Must-Visit Historic Sites in Thessaloniki, Greece

Thessaloniki's Heptapyrgion Fortress is one of the city's must-visit sites
Thessaloniki's Heptapyrgion Fortress is one of the city's must-visit sites | © Andrey Khrobostov / Alamy Stock Photo
Photo of Kim Gregory
7 July 2020

Thessaloniki, Greece’s second-biggest city, has a fascinating past, evident in must-visit historic sites including castles, ruins, churches, towers and ancient baths.

Thessaloniki is the second-biggest city in Greece and its position in the north meant a long and complex history of invasion that led to an abundance of fascinating historical sites. Over the years, it was taken over by many empires such as the Romans, Byzantines and Ottomans. The result is a melting pot of architectural styles, from Roman ruins to settle your explorative spirit; to foreboding fortresses overlooking the city, now abandoned. Visit these must-see historic sites dotted throughout the bustling city then spend the evening eating and drinking at Thessaloniki’s famous harbour for the wonderful atmosphere and even better food, just as the Greeks like it.

White Tower

Museum
Map View
This 15th-century Ottoman landmark was originally an army garrison and prison. In 1826, Sultan Mahmood II had all prisoners slaughtered, and it became known as the Red Tower. Some believe it got today’s name when a prisoner white-washed the building in 1890 in exchange for his freedom. Others say when the Greeks liberated the city from the Turks in 1912, the tower was painted white, symbolising purification. Today it’s a museum standing proudly on the waterfront on Nikis Street and is a great place to relax.

Arch of Galerius

Architectural Landmark, Historical Landmark
Map View
© Eric Nathan / Alamy Stock Photo

The arch is the most popular place in the city for locals to meet, which makes for a brilliant history lesson and a buzzing atmosphere. The arch was built by Roman Emperor Galerius to commemorate his military victories against the Persians, depicted in the intricate carvings. It was positioned to lead straight through the city to his palace. Known locally as the Kamara, it sits in the middle of the old town on Egnatia. Relax in its shadow with locals and enjoy its impressive size and unusual structure.

Ancient forum

Building
Map View
In the first century CE, you wouldn’t hold a meeting anywhere but the forum. It was the social, religious and business heart of the city and known in Greek as the Agora. The elegant buildings and porticos of old are still visible in these beautiful ruins, testament to the prosperity of the ancient city. Head to the centre of the old town, just off main street Agiou Dimitriou, to bask in history and pretend you’re a rich Roman socialite.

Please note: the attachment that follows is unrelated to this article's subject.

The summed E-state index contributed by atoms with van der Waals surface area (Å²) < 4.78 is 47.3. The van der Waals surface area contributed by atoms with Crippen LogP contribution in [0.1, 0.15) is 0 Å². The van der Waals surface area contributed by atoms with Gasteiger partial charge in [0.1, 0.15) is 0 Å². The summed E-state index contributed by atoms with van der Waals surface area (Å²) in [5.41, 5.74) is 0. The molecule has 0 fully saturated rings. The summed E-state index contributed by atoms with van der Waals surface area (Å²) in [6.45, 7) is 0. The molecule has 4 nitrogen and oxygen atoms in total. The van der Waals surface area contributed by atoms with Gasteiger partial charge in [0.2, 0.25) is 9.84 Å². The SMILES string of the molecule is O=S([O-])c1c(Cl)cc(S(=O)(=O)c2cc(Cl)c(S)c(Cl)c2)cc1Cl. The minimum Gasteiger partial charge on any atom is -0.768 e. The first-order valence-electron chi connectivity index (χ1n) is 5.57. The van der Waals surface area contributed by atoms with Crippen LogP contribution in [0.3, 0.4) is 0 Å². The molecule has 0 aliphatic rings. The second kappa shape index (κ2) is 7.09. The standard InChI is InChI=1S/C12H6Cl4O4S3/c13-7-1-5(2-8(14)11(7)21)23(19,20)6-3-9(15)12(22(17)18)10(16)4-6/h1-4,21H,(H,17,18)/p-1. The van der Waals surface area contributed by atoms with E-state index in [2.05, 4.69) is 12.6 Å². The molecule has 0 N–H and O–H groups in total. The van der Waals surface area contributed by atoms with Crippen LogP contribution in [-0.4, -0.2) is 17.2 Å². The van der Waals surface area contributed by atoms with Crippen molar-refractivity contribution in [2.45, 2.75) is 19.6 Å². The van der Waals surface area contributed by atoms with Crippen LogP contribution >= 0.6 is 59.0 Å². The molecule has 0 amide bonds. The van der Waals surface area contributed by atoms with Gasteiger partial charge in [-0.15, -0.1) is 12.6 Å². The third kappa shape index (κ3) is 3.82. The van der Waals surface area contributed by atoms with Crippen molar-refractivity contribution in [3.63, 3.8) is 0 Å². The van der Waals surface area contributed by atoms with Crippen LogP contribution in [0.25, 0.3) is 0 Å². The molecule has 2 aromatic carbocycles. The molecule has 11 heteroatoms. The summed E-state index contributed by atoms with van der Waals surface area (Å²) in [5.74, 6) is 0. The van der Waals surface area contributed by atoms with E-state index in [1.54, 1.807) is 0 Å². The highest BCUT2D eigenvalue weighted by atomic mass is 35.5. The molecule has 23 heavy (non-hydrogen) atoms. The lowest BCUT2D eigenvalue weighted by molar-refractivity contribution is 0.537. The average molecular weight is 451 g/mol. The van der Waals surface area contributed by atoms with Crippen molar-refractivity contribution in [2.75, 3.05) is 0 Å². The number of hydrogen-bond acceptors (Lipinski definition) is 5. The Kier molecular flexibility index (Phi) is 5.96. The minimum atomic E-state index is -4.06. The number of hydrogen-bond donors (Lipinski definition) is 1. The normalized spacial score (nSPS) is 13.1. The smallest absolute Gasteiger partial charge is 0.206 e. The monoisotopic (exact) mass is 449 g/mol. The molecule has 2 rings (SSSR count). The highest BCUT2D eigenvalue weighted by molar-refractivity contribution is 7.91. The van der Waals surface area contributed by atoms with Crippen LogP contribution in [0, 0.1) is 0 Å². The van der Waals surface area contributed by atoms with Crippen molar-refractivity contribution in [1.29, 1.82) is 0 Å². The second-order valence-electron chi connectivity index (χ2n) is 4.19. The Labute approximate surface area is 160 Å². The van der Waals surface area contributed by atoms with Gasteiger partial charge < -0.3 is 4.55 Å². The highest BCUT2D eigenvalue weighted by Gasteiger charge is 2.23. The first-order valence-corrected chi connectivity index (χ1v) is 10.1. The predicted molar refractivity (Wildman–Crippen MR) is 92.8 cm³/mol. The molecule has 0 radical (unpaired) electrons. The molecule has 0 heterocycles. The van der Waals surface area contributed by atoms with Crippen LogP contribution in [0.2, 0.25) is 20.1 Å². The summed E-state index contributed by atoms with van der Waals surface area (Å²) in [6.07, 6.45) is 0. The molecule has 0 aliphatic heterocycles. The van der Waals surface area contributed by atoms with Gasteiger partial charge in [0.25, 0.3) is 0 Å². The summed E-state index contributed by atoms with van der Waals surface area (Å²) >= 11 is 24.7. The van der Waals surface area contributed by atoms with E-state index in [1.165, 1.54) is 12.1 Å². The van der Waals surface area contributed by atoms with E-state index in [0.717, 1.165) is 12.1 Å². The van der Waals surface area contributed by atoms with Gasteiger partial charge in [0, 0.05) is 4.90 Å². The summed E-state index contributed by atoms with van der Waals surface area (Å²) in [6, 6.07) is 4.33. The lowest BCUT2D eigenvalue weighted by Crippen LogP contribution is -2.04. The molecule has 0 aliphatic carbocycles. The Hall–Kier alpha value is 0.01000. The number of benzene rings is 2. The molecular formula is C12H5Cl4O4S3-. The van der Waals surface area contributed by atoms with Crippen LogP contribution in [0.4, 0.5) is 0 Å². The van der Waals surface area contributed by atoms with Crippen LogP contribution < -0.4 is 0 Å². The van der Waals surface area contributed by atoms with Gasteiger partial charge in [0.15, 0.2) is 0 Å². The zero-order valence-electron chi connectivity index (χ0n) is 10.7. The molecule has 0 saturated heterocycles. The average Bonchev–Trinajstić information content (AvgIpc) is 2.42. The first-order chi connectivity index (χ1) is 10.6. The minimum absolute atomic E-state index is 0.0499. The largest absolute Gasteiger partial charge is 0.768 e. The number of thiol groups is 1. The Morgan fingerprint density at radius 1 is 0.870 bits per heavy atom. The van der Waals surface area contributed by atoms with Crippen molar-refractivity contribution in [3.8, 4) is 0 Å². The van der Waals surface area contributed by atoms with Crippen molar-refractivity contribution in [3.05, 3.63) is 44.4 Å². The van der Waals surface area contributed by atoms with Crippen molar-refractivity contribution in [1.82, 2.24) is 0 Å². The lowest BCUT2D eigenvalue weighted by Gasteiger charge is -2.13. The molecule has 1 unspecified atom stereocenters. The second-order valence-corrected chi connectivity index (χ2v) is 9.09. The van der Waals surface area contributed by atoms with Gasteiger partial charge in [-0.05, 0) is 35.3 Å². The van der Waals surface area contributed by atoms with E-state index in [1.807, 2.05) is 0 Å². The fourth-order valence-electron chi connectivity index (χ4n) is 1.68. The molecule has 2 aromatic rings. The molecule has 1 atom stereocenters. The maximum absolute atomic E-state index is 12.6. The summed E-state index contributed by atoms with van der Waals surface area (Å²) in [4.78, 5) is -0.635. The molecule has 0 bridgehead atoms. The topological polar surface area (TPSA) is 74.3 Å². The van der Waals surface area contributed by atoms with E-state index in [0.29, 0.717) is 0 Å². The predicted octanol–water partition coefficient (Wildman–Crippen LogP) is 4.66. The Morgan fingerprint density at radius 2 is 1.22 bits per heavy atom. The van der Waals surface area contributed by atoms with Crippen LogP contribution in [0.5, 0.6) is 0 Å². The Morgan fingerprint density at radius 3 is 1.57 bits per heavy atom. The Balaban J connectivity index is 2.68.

Cathedral Church of Hagia Sophia of Thessaloniki

Church
Map View
Built around the early 7th century CE, the Great Church was the main civic church of the city for much of its history. Today, the huge, freestanding building of classic Byzantine architecture is part of a UNESCO World Heritage site. Inside, intricate Greek Orthodox mosaics line the domes and chandeliers light the room, adding to the peaceful solemnity. The cathedral stands in green Agia Sophia Square in the old town Ana Poli, a lovely place to chill in the Grecian sunshine.

Heptapyrgion Fortress

Archaeological site, Ruins
Map View

For a history lesson of the bloody kind, check out this abandoned fortress. Its seven towers were originally built by the Byzantines in the 14th century, then rebuilt by the Ottomans in the 15th century. It was converted into a jail in the 19th century and held political prisoners during the German occupation of World War II, as well as during Greece’s military dictatorship. The foreboding castle sits high on the acropolis – a staple of every Greek old town – overlooking the sprawling city.

Atmosphere:

Accessible (Deaf), Kid Friendly, Dog Friendly, Family Friendly

Bey Hamam

Museum
Map View
These Ottoman baths are the oldest of their kind in the city, dating back to 1444. They were a key part of Ottoman culture where the elite socialised. A spiritual hub, they were still in use until the 1960s and are nowadays a space for cultural events and exhibitions. Get lost among the arches and passageways, taking in the impressive painted domes and marble work. The baths are positioned by Aristotelous Square and have free entry outside of event times.
These recommendations were updated on July 7, 2020 to keep your travel plans fresh.